I'll be honest -- I was so into Lamont's challenge to Lieberman that I felt, and still feel, that a Lamont victory would have been worth more than the Democrats taking the house and senate. At this point, they have taken the house (by a margin sure to widen during tomorrow's counts) and they might well take the senate (they need just two seats right now) but Lamont lost.
He lost by only 4 percentage points. That in itself is impressive, given Lieberman's long tenure in the senate.
But I'm also, frankly, heartbroken.
To be clear, I have no problem with third party challengers and, in fact, I would like to see more of them. I'm a bit annoyed at Lieberman for challenging after losing the Democratic primary, but only because the Democrats built him up in the first place. In any event, that's a minor annoyance. I have always supported his right to to run outside of the party and I'm even impressed to see that he was right in assumining that he'd win a general election after the primary.
But, I am dismayed to see that incumbency is so powerful in American politics that it can even make a primary loser like Lieberman into the odds-on favorite in a general election. Anyone who would bother to read this blog already knows that the task of a challenger to national office is almost always insurmountable. Office holders always have the advantage in money, influence and notoriety and those advantages are hard to beat. For Ned Lamont to come so close against an 18 year senate veteran is, in itself, a type of victory. But it's still a loss.
Though I oppose Lieberman because of Lieberman's policies (not just his support for the war in Iraq but for his social conservatism and for his willingness to allow things like bankruptcy reform and the Samuel Alito nomination to pass) I was actually more concerned with Lieberman's attitude towards this race. Lieberman acted as if he was entitled to his Senate seat. He defended that seat in 2000, even as he ran for vice president. In 2006, his party nominated another candidate and he said he would not let that election stand. Today, Lieberman made good on his promise and he did not let the will of his primary voters stand. His tactics against Lamont were dirty, even by the standards of a hard-fought election. He paid people to harass Lamont to the point that Lamont couldn't make campaign stops. Lieberman accused his wealthy opponent of pouring personal money into the race even as he tapped his own, sizeable, campaign coffers that had been stuffed with money by corporate and even wildly conservative donors. Lieberman even didn't seem to mind that the Republican party and it's national leaders like president Bush refused to endorse the Republican candidate in the race and preferred to use Lieberman as a Republican proxy.
Lieberman has promised to caucus with the Democrats in the Senate. I sure hope he keeps that promise. The Senate will, no matter who wins it, be so tightly divided that any one member will be able to make a major difference. The Democrats need two seats to take control of the Senate right now. I really do worry that Lieberman will caucus with Republicans in order to give them control, or that he'll caucus with Democrats but will continue to be a Republican ally so that even a Democratic majority won't really matter. Lieberman has already said that he now feels liberated and when asked how "indepedent" he'll be in this term has said, "just watch me." I feel that, after watching Lieberman vote for cloture on the bankruptcy bill while knowing it would pass, or after him refusing to fillibuster the Alito nomination while knowing he would be confirmed, that I've already watched Lieberman's "indepedence." Ever since his failed bid for the White House in 2004, and perhaps dating back to his failed run with Al Gore in 2000, I've watched the "independent" Lieberman and I've seen somebody who seems to be working hardest for the Republican agenda. I don't want to watch more of that. But, it seems I'll have to.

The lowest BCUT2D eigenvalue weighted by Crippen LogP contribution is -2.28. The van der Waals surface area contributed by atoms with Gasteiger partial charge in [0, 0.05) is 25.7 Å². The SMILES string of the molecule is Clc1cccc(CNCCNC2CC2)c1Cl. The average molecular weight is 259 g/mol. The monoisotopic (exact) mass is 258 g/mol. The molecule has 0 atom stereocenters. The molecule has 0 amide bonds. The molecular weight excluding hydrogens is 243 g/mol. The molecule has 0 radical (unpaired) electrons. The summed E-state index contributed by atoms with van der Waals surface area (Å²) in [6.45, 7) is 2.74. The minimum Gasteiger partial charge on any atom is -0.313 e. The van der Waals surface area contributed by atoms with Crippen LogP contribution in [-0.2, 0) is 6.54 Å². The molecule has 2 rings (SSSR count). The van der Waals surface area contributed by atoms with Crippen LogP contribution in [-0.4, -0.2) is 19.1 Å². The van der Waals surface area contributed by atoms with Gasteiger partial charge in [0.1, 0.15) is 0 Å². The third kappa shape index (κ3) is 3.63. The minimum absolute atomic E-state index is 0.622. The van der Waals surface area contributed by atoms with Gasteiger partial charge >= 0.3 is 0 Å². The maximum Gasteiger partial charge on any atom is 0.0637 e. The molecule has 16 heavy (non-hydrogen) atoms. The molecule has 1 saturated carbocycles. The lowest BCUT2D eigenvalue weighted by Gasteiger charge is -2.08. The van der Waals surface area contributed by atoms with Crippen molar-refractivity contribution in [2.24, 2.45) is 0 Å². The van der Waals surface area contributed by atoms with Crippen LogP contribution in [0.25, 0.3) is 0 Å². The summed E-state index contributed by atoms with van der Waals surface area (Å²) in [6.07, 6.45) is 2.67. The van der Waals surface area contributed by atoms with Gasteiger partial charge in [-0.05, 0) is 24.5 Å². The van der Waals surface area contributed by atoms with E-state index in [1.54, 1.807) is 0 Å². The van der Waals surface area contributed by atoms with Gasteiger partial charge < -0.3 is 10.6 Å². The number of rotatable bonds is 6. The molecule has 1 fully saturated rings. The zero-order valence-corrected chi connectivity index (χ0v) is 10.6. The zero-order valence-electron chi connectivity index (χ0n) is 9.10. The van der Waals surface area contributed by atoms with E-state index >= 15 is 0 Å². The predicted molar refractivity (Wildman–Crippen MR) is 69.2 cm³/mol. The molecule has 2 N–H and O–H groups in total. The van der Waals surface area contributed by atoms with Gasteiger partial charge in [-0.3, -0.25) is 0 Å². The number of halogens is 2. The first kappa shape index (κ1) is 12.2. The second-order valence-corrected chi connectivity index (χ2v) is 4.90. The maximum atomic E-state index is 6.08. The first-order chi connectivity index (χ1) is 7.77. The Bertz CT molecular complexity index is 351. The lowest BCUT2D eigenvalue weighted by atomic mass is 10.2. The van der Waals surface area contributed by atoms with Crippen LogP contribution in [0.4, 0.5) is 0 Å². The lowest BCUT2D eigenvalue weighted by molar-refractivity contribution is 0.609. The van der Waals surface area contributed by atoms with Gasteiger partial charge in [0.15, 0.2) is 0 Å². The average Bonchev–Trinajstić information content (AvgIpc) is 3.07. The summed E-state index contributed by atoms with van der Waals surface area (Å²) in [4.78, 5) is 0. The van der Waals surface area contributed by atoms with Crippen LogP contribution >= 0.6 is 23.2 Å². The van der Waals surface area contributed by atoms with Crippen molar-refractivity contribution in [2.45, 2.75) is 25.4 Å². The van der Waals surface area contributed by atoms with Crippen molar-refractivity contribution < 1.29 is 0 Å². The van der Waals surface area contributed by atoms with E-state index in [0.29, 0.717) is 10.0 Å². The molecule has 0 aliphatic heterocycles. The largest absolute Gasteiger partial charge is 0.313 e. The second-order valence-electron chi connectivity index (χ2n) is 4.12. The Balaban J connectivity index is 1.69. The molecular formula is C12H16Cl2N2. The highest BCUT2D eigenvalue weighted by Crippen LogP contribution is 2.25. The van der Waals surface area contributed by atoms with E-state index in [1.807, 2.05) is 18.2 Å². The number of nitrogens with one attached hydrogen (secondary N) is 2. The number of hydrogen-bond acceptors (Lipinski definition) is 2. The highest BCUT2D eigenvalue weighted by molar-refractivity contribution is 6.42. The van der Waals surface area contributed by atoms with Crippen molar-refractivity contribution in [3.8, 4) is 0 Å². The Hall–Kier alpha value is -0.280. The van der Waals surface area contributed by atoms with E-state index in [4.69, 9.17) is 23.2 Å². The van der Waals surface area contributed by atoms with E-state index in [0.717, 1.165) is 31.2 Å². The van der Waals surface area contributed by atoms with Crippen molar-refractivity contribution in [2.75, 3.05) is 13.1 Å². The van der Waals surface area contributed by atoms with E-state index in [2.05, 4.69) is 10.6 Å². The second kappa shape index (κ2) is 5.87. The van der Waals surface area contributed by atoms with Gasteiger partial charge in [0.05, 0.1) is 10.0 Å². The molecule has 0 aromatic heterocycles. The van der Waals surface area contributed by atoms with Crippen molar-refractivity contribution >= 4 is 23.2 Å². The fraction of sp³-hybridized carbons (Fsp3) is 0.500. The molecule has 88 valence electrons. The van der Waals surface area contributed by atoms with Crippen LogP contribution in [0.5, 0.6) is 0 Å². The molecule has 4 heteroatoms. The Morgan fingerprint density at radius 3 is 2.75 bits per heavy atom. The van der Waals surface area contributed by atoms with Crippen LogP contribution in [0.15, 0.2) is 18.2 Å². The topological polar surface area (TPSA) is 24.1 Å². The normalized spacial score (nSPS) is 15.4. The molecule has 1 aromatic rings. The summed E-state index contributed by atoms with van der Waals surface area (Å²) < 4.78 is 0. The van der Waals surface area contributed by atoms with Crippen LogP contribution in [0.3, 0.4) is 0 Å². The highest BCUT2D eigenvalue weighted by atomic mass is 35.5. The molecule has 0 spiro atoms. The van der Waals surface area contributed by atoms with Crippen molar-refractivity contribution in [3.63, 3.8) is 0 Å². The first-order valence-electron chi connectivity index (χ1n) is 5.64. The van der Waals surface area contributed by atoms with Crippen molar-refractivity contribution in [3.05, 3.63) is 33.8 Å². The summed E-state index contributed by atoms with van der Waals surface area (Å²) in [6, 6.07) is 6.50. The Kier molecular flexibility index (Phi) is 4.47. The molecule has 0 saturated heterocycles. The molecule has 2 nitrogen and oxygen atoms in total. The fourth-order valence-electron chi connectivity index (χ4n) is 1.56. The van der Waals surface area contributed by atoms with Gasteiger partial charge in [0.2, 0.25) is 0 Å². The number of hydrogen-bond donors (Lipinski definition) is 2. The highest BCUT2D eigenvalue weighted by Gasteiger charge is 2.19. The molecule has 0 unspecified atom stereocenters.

I am really dissapointed in the lack of Democratic support for Ned Lamont. Heroes like Wesley Clark and Connecticut's senior senator, Chris Dodd, actively supported Lamont as the party's rightful nominee. But where was Bill Clinton, the most influential Democrat in the country? Where was Hillary, the former First Lady who deserves a spot alongside Susan B. Anthony for being the first First Lady to win a seat in the Senate? Heck, where was the supposedly revitalized Al Gore, who should know Lieberman better than anybody? Where was New York Senator Chuck Shumer, who runs the party committee that is meant to get Democratic candidates elected to the senate? Seems to me that a lot of prominent Democrats gave verbal endorsements to Lamont right after he won the primary but that they failed to really work for Lamont after that had offered their platitudes.
That, to me, is the real tragedy. There's a definite sense, in American politics, that a candidate can't win a major election unless he's really party of the machine that either the Republicans or the Democrats have built up. In his independent bid, Lieberman quite effectively argued that elections should be about the country, rather than the party. It went unnoticed that Lieberman only made that argument after his party's voters kicked him to the curb.
But, as I said early on here -- I don't believe that our two-party system is healthy. I've never believed it was healthy, and I've run the gamut of political opinion in my own life (I've been a rabid conservative, a radical liberal and everything in between) so I really don't have a lot of love for either camp and I've supported third parties for a long time.
Lieberman's victory, however, is not a triumph for third party candidates in general. Lieberman only left his party when it failed to serve his own interests and ambitions. He didn't leave for philosophical reasons.